VoiceCouncil will no longer be updated. Articles will still be available for some time.

Attack of the Killer Monitors

killermonitorsWhether it’s wedges or in-ears, vocalists must avoid extreme monitor levels. Bill Gibson explains how.

When you add up the volume from all the instruments on stage and compare it to what the singer needs to hear in order to provide an accurate and inspired performance, it too often adds up to overly loud monitors.

Really loud monitors are likely to feedback, which is really really loud.

Developing a Safe Stage Monitor Level

Singers and instrumentalists should do everything possible to avoid extreme monitor levels.

The first step in this process is learning what to look for—and what to ask for—in a monitor mix.

The most common phrase onstage in sound check is goes something like this, “Can I hear a little more of me in the monitors?”


Save this request.

Start by listening for what is in the way of what you need to hear and then ask the sound operator to turn that down in your monitor.

Often the guitar conflicts with the vocals in the mix or the synth sound is in the way of everything else.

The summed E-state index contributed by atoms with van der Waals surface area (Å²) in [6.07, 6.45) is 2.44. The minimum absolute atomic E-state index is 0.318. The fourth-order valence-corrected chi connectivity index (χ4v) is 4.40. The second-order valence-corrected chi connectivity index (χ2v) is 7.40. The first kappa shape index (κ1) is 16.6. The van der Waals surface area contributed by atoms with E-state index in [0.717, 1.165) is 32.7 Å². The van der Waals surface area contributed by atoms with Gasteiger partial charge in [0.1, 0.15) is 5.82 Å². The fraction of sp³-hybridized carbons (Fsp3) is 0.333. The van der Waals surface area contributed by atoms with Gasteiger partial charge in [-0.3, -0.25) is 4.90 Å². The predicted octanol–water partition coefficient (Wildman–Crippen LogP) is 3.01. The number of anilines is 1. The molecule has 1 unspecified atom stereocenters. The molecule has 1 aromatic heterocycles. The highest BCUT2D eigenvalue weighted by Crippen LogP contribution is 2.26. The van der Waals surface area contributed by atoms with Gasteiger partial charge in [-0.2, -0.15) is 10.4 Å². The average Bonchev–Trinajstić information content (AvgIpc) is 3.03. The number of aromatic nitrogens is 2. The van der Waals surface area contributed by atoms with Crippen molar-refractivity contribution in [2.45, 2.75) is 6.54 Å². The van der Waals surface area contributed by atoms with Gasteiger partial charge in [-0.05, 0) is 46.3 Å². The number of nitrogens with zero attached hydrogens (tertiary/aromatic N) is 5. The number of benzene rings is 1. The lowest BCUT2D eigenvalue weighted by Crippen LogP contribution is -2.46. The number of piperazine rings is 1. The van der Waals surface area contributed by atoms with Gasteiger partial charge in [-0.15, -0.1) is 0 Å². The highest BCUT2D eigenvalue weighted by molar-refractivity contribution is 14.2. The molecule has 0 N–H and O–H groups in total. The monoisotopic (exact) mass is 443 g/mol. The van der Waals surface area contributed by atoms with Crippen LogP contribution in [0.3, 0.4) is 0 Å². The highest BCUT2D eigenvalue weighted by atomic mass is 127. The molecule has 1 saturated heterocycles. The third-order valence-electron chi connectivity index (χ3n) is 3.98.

Ask the sound operator to turn those things down rather asking for more of you.

Here are just a few of the benefits of minimizing the ingredients in the stage monitors:

1. You’ll be able to hear yourself better than if everything keeps getting louder

2. You’ll be able to hear the sound from the front-of-house system in the room better, which results in a more powerful feeling sound and ultimately a more inspired performance


In-Ear Monitors

In-ear monitors are both more and less dangerous when compared to stage monitors.

On one hand, the performer is in control of the volume—if he or she wants them louder, up they go.

One the other hand, if he or she wants them quieter, down they go.

Since you are in control of your monitor mix and volume, you must learn to set up a good mix that is inspiring and not dangerous.


Developing a Safe In-Ear Monitor Level

Whether you are using a personal monitor, such as the Aviom system, or a mix sent to you by the sound operator, learn to ask for less level from the mix ingredients that are conflicting with what you need to hear to provide an excellent performance—the same as what I just described regarding stage monitors.